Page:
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The State Information Technology Agency (SITA) will this year host the tenth instalment of the government technology Conference, which over the years became popularly known as GovTech. A premium Information and Communications Technology (ICT) platform for the leading thoughts and their associated innovations in the ongoing quest to find practical and progressive solutions to a developing nation using ICT tools, GovTech has been positioned to give participants value-for-money, be they partaking as sponsors or speakers, or merely attending as delegates.

This year's event will return to the Durban's Inkosi Luthuli International Convention Centre in KwaZulu-Natal, officially kicking off on Sunday 25 with the first plenary session scheduled for the following day before the Conference comes to culmination on Wednesday 28 October 2015.

A line-up of reputable local and international speakers is on the cards, all tuned to add to enriching the discussions and other interactions. To allow for maximum participation and intensive discussions, traditionally smaller break-away groups are organized into track sessions, each with its pertinent theme in support of the overall Conference theme to focus the content of the deliberations and streamline the resultant resolutions.

Organized under a theme – Partnering for Service Delivery and sub-themed Connecting Communities for Development and Growth, GovTech 2015 will reflect on the journey thus far travelled by South Africans both in the public and private sector spaces as they worked together through this and other fora to transform the enigma that was once ICT and make it responsive to societal challenges.

The South Africa Connect programme announced by the President in his State of the Nation Address this year and currently with its first phase in full swing, seeks to promote ease of access by ordinary citizens to government's and other basic services to improve the quality of life and promote growth prospects. Its success depends on the collaboration between the various sectors of the economy, the different spheres of government and the active support by the civil society.

In addition, anecdotal examples and case studies of initiatives to connect the communities abound, locally and across the borders. On the continent there are legends of the growing application of ICT solutions as communities indulge in new struggles to push back frontiers of poverty, inequality and hopelessness while opening up new possibilities. The traditional urban-rural divide is being blurred in the process and the previously excluded groups are brought nearer to the sources of services points, often without leaving the comfort of their homes.

With more countries in Africa continuing to record more than average economic growth rates, the decision to open the Conference to African success stories was warranted. A people-centred information technology supports growth, development and inclusiveness. Similarly growth in ICT has a causal link with improvement in social services, a proof that when technology wins, people do too and herein lies the value of partnerships.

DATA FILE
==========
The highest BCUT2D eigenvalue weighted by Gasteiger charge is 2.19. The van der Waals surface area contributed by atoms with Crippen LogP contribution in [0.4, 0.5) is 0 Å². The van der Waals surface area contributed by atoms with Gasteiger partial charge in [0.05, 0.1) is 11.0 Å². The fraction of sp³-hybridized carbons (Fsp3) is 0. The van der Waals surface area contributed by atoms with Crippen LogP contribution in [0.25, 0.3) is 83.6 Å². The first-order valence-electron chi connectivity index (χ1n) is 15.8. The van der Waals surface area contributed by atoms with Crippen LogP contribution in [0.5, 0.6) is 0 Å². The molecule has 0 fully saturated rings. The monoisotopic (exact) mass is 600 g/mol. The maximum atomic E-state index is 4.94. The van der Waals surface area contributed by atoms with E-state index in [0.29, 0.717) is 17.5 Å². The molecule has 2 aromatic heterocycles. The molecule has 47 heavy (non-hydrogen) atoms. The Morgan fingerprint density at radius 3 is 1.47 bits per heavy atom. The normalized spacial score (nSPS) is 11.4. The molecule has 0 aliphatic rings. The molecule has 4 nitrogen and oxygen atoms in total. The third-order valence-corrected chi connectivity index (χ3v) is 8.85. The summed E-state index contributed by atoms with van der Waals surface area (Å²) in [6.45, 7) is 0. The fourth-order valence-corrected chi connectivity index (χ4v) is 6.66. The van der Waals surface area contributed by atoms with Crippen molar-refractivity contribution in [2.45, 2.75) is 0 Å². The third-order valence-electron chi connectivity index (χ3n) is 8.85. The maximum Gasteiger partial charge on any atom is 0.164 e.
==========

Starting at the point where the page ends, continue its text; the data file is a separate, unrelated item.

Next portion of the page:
Born at the turn of the 21th century amidst intense hysteria at the growing digital gap threatening to set apart the information rich societies from those so deprived, GovTech came to symbolize the ingenuity of the developing nations to rise to the occasion as they worked diligently to formulate home-grown responses to challenges identified in the millennium development goals which if left un-attended would adversely accentuate the divide between the developed and the developing nations.

A decade later the GovTech legacy has become legendary, and with constant annual meetings the Conference has spawned ideas and actions that continue today to influence policy direction and contribute to a developmental agenda, not least of which is service delivery improvement to create a prosperous, equal and working society. The programme and the content at the 2015 event will celebrate life altering break throughs in people's daily lives, all thanks to technology and its ramifications.

Given the history of GovTech, the 2015 event is worthy of a celebration and the introduction of the e-Awards in the make-up of the Conference's programme is a fitting tribute to the critical milestones reached since the dawn of the concept. With each recognition, the aim is to encourage continuous development in thought and actions – an intervention which it is believed will help bring GovTech closer to the realization of its stated vision, being to "establish the Conference as South Africa's prominent public sector ICT learning event and provide a world class platform for collaboration, capacity building and information sharing between government and the ICT sector."

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